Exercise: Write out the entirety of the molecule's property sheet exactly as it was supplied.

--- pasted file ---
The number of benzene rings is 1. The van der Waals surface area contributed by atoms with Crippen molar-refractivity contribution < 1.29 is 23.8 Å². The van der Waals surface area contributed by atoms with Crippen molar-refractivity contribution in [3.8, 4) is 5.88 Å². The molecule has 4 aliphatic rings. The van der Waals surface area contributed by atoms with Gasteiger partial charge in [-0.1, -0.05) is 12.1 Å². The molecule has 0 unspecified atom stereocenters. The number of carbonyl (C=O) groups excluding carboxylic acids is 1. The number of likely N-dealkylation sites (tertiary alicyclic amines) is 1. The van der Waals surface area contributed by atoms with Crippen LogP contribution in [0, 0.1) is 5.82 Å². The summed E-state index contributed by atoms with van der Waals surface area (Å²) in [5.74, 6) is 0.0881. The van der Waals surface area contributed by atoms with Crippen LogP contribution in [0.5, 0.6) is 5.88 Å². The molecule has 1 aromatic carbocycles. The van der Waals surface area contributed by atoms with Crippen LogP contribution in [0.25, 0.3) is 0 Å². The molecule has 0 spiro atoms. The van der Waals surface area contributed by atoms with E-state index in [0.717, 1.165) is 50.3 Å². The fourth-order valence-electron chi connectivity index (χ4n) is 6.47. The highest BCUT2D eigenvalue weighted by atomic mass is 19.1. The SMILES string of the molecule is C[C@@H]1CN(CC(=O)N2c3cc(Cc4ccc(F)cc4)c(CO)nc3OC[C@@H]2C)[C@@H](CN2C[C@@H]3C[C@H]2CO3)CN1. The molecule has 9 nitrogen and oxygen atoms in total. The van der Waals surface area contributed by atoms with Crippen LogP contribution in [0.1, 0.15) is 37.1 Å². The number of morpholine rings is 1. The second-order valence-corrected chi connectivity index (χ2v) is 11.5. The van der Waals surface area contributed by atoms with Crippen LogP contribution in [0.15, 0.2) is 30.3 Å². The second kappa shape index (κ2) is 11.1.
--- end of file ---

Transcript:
The number of benzene rings is 1. The van der Waals surface area contributed by atoms with Crippen molar-refractivity contribution < 1.29 is 23.8 Å². The van der Waals surface area contributed by atoms with Crippen molar-refractivity contribution in [3.8, 4) is 5.88 Å². The molecule has 4 aliphatic rings. The van der Waals surface area contributed by atoms with Gasteiger partial charge in [-0.1, -0.05) is 12.1 Å². The molecule has 0 unspecified atom stereocenters. The number of carbonyl (C=O) groups excluding carboxylic acids is 1. The number of likely N-dealkylation sites (tertiary alicyclic amines) is 1. The van der Waals surface area contributed by atoms with Crippen LogP contribution in [0, 0.1) is 5.82 Å². The summed E-state index contributed by atoms with van der Waals surface area (Å²) in [5.74, 6) is 0.0881. The van der Waals surface area contributed by atoms with Crippen LogP contribution in [0.5, 0.6) is 5.88 Å². The molecule has 1 aromatic carbocycles. The van der Waals surface area contributed by atoms with Crippen LogP contribution in [0.25, 0.3) is 0 Å². The molecule has 0 spiro atoms. The van der Waals surface area contributed by atoms with E-state index in [0.717, 1.165) is 50.3 Å². The fourth-order valence-electron chi connectivity index (χ4n) is 6.47. The highest BCUT2D eigenvalue weighted by atomic mass is 19.1. The SMILES string of the molecule is C[C@@H]1CN(CC(=O)N2c3cc(Cc4ccc(F)cc4)c(CO)nc3OC[C@@H]2C)[C@@H](CN2C[C@@H]3C[C@H]2CO3)CN1. The molecule has 9 nitrogen and oxygen atoms in total. The van der Waals surface area contributed by atoms with Crippen LogP contribution in [0.1, 0.15) is 37.1 Å². The number of morpholine rings is 1. The second-order valence-corrected chi connectivity index (χ2v) is 11.5. The van der Waals surface area contributed by atoms with Crippen LogP contribution in [0.15, 0.2) is 30.3 Å². The second kappa shape index (κ2) is 11.1.